2018 has been the year I finally attended the NAMM (National Association of Music Merchants) show in Anaheim, California for the first time. Held at the end of January, it’s the first music-related show of the year and the largest, as well as the broadest in scope. The footprint of the show is huge, as it sprawls through several campuses, all hosting a seemingly infinite variety of seminars, talks, press conferences, networking meetups, live concerts and more. The main building is the Anaheim Convention Center, with gear halls on the ground floor, basement and part of the upper floor, and vast seminar/quiet rooms on the rest of the upper floor; in addition, the show continues in hotels and venues next door. The entrance to the complex is a garden which provides, with its palms, fountain and some seating, a pleasant common area for rest and relaxation.
Just look at the large-scale map!
My photographic documentation of the show is way too vast for a single blog entry. Part 1 of my NAMM series was about the new lefty Dingwall Combustion NG – let’s now go back to the beginning, and have a look around at the place itself in Part 2, before focusing on bass-related booths in Part 3. Part 4 will show a selection of weird and wonderful, not necessarily bass-related, instruments and devices.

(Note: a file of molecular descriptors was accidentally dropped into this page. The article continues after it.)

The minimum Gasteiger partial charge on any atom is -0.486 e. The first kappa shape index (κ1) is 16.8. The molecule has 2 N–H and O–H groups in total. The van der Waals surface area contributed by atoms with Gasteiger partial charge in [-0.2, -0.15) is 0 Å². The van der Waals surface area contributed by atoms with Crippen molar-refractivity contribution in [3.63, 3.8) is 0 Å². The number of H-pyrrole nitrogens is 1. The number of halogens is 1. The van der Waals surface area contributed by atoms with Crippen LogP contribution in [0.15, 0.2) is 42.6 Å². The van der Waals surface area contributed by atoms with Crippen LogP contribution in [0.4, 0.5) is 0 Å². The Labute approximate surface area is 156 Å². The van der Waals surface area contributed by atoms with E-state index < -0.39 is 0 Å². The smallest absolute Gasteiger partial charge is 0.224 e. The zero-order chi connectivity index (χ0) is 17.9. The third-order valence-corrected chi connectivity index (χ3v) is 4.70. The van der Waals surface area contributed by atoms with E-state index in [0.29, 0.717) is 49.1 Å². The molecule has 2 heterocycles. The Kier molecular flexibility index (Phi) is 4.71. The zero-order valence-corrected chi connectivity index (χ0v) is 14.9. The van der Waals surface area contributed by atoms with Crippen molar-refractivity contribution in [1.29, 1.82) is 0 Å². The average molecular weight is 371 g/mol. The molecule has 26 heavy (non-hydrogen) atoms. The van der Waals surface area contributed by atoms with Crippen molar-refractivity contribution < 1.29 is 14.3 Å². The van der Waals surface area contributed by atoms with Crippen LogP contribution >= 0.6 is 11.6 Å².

The following pictures are mainly of the ground floor, Halls A, B, C and D. Even with the best intentions, I wasn’t able to visit the entire show, let alone take acceptable quality photos of it. Bear in mind that even the images containing people shown here were taken at quiet times: at busy times, there was barely space to walk in the aisles, and no real possibility of photographing the booths.
‘Excuse me, what’s the name of the event being held here? I can’t see it anywhere…’
Sunny Californian weather – 26°C in January
Equally nice in the evening, when you’re knackered but refuse to go home.
Some shots of very large gear halls, cute orange vehicles, last-minute checks, and empty isles and stands, before everyone else gets in.
The first wave of attendees has been let in!
The DJ area was something to behold.
Imagine having access to either of the following effects for your pub gig.
Soap bubble machine, on an industrial scale. Distract your drunken punters and they’ll (hopefully) leave your pedalboard alone.
Artificial smoke – LOTS of it. On second thoughts, not recommended for your local – it will trigger their smoke alarm and make your band very unpopular indeed.
It’s now time to give the gear booths a closer look – stay tuned for Part 3.